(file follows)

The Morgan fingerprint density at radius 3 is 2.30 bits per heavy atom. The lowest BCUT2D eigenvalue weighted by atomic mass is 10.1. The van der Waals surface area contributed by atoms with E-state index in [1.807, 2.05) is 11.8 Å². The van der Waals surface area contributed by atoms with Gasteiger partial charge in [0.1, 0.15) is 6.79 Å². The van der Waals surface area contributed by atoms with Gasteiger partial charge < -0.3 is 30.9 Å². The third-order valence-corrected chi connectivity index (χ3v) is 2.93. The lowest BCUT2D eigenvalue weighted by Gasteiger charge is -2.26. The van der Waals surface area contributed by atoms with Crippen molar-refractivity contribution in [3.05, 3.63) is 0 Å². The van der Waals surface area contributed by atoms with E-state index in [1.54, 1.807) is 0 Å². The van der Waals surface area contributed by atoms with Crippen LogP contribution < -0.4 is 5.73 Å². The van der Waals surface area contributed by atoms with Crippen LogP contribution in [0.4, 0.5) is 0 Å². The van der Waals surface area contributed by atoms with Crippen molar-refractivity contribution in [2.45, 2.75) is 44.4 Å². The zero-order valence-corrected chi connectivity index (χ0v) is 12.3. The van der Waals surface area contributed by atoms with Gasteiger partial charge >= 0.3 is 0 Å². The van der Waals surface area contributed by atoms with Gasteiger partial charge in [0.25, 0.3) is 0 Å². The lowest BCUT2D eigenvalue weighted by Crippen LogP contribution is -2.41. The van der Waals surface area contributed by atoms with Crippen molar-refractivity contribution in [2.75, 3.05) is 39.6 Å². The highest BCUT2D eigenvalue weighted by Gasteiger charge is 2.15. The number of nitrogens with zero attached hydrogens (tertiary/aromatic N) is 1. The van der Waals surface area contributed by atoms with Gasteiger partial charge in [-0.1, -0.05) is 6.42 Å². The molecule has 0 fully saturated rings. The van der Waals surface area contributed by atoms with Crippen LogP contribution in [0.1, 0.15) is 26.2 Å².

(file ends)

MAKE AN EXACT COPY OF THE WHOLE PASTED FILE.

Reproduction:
The Morgan fingerprint density at radius 3 is 2.30 bits per heavy atom. The lowest BCUT2D eigenvalue weighted by atomic mass is 10.1. The van der Waals surface area contributed by atoms with E-state index in [1.807, 2.05) is 11.8 Å². The van der Waals surface area contributed by atoms with Gasteiger partial charge in [0.1, 0.15) is 6.79 Å². The van der Waals surface area contributed by atoms with Gasteiger partial charge < -0.3 is 30.9 Å². The third-order valence-corrected chi connectivity index (χ3v) is 2.93. The lowest BCUT2D eigenvalue weighted by Gasteiger charge is -2.26. The van der Waals surface area contributed by atoms with Crippen molar-refractivity contribution in [3.05, 3.63) is 0 Å². The van der Waals surface area contributed by atoms with E-state index in [1.54, 1.807) is 0 Å². The van der Waals surface area contributed by atoms with Crippen LogP contribution < -0.4 is 5.73 Å². The van der Waals surface area contributed by atoms with Crippen LogP contribution in [0.4, 0.5) is 0 Å². The van der Waals surface area contributed by atoms with Crippen molar-refractivity contribution in [2.45, 2.75) is 44.4 Å². The zero-order valence-corrected chi connectivity index (χ0v) is 12.3. The van der Waals surface area contributed by atoms with Gasteiger partial charge >= 0.3 is 0 Å². The van der Waals surface area contributed by atoms with Gasteiger partial charge in [0.25, 0.3) is 0 Å². The lowest BCUT2D eigenvalue weighted by Crippen LogP contribution is -2.41. The van der Waals surface area contributed by atoms with Crippen molar-refractivity contribution in [2.75, 3.05) is 39.6 Å². The highest BCUT2D eigenvalue weighted by Gasteiger charge is 2.15. The number of nitrogens with zero attached hydrogens (tertiary/aromatic N) is 1. The van der Waals surface area contributed by atoms with Gasteiger partial charge in [-0.1, -0.05) is 6.42 Å². The molecule has 0 fully saturated rings. The van der Waals surface area contributed by atoms with Crippen LogP contribution in [0.1, 0.15) is 26.2 Å².